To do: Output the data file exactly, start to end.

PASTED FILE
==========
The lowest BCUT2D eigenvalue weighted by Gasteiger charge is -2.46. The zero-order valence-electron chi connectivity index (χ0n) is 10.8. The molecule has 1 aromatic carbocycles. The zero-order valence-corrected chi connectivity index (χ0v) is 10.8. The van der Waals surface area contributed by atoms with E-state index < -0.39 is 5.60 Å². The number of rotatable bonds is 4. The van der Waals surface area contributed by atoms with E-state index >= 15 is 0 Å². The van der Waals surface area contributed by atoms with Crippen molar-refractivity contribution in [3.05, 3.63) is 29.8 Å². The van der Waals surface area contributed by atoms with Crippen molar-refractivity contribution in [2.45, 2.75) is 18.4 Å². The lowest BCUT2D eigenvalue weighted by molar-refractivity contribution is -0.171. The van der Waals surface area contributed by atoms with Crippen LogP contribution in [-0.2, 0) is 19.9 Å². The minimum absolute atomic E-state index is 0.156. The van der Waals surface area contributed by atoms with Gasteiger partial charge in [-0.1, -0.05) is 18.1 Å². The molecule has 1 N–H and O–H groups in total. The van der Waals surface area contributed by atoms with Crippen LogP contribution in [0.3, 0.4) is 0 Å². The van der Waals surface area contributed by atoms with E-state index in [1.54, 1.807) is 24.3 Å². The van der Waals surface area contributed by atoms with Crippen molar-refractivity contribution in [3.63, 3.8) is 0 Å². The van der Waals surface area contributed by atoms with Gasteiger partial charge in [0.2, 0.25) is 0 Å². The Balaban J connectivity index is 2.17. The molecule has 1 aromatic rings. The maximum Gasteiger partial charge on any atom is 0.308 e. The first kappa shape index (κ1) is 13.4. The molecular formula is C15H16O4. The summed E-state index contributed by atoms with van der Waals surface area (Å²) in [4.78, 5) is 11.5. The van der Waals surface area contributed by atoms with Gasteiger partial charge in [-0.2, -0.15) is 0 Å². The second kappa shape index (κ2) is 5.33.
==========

The lowest BCUT2D eigenvalue weighted by Gasteiger charge is -2.46. The zero-order valence-electron chi connectivity index (χ0n) is 10.8. The molecule has 1 aromatic carbocycles. The zero-order valence-corrected chi connectivity index (χ0v) is 10.8. The van der Waals surface area contributed by atoms with E-state index < -0.39 is 5.60 Å². The number of rotatable bonds is 4. The van der Waals surface area contributed by atoms with E-state index >= 15 is 0 Å². The van der Waals surface area contributed by atoms with Crippen molar-refractivity contribution in [3.05, 3.63) is 29.8 Å². The van der Waals surface area contributed by atoms with Crippen molar-refractivity contribution in [2.45, 2.75) is 18.4 Å². The lowest BCUT2D eigenvalue weighted by molar-refractivity contribution is -0.171. The van der Waals surface area contributed by atoms with Crippen LogP contribution in [-0.2, 0) is 19.9 Å². The minimum absolute atomic E-state index is 0.156. The van der Waals surface area contributed by atoms with Gasteiger partial charge in [-0.1, -0.05) is 18.1 Å². The molecule has 1 N–H and O–H groups in total. The van der Waals surface area contributed by atoms with Crippen LogP contribution in [0.3, 0.4) is 0 Å². The van der Waals surface area contributed by atoms with E-state index in [1.54, 1.807) is 24.3 Å². The van der Waals surface area contributed by atoms with Crippen molar-refractivity contribution in [3.63, 3.8) is 0 Å². The van der Waals surface area contributed by atoms with Gasteiger partial charge in [0.2, 0.25) is 0 Å². The Balaban J connectivity index is 2.17. The molecule has 1 aromatic rings. The maximum Gasteiger partial charge on any atom is 0.308 e. The first kappa shape index (κ1) is 13.4. The molecular formula is C15H16O4. The summed E-state index contributed by atoms with van der Waals surface area (Å²) in [4.78, 5) is 11.5. The van der Waals surface area contributed by atoms with Gasteiger partial charge in [-0.2, -0.15) is 0 Å². The second kappa shape index (κ2) is 5.33.